Persuade through reason, suggests the President, and clearly he was preaching to the wrong choir. The University of Notre Dame is run by priests from the Congregation of the Holy Cross. If he was looking for an audience that was skilled at persuading through reason, he should have tried the Jesuits.

They're all about being of service to others, a point on which the President has spoken favorably. Also, they're the religious order for debate, for splitting hairs like the most skilled lawyer and using reason to persuade.

Except, of course, they answer to the Pope himself, and the morality of abortion isn't a matter of debate. The Catholic Church is not a republic and it's certainly not a democracy. So if the leader of the free world suggests that everyone should temper their passions and be humbled by doubt, he won't find a receptive audience among the Roman-collared crowd.

No matter how glib a tongue God might have put in his head.

Saturday, May 16, 2009

A Question Of Habit

The woman on the left of the picture is a Sister of the Fraternite Notre Dame. This particular religious order still wears the old style of habit, with veil and long dress.

If she were on trial, attired so, would you be able to render a sensible verdict? Would you be swayed by her habit?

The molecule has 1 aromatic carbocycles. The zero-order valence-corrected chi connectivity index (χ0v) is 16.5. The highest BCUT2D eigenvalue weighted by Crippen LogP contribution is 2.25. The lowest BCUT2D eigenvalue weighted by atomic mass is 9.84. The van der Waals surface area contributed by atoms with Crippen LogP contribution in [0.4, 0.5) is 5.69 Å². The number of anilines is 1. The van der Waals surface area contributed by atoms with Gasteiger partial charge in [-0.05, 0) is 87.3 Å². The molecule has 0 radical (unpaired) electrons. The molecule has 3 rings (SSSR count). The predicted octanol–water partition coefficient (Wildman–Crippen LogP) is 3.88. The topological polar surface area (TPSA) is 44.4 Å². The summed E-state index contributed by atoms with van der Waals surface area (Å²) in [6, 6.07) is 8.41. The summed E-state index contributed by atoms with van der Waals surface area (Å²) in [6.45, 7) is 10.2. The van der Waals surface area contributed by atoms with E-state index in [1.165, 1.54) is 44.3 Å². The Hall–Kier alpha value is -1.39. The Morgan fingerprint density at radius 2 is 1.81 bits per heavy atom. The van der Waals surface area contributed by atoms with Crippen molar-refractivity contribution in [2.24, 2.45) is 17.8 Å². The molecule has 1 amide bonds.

Prosecutors in Kane County, Illinois, wondered if it was really necessary for Sister Marie Marot to wear her official nun's uniform when she stand trial for running into a van and killing a passenger.

Would anti-Catholics declare her guilty as charged without listening to evidence? Would Catholic jurors decide that she's innocent without giving the prosecution a chance to present their case?

Judge Ronald Matekaitis has decided that the nun can keep her habit. Sisters of the Fraternite Notre Dame do not wear civilian garb for any reason, and the judge sees no reason to infringe on their right to religious expression.

All the same, it's going to be a difficult case. Everyone knows that nuns never lie. Sister Marie says the light was green and the mini-van she struck went through the red. The driver of the mini-van says that the nun ran a red light.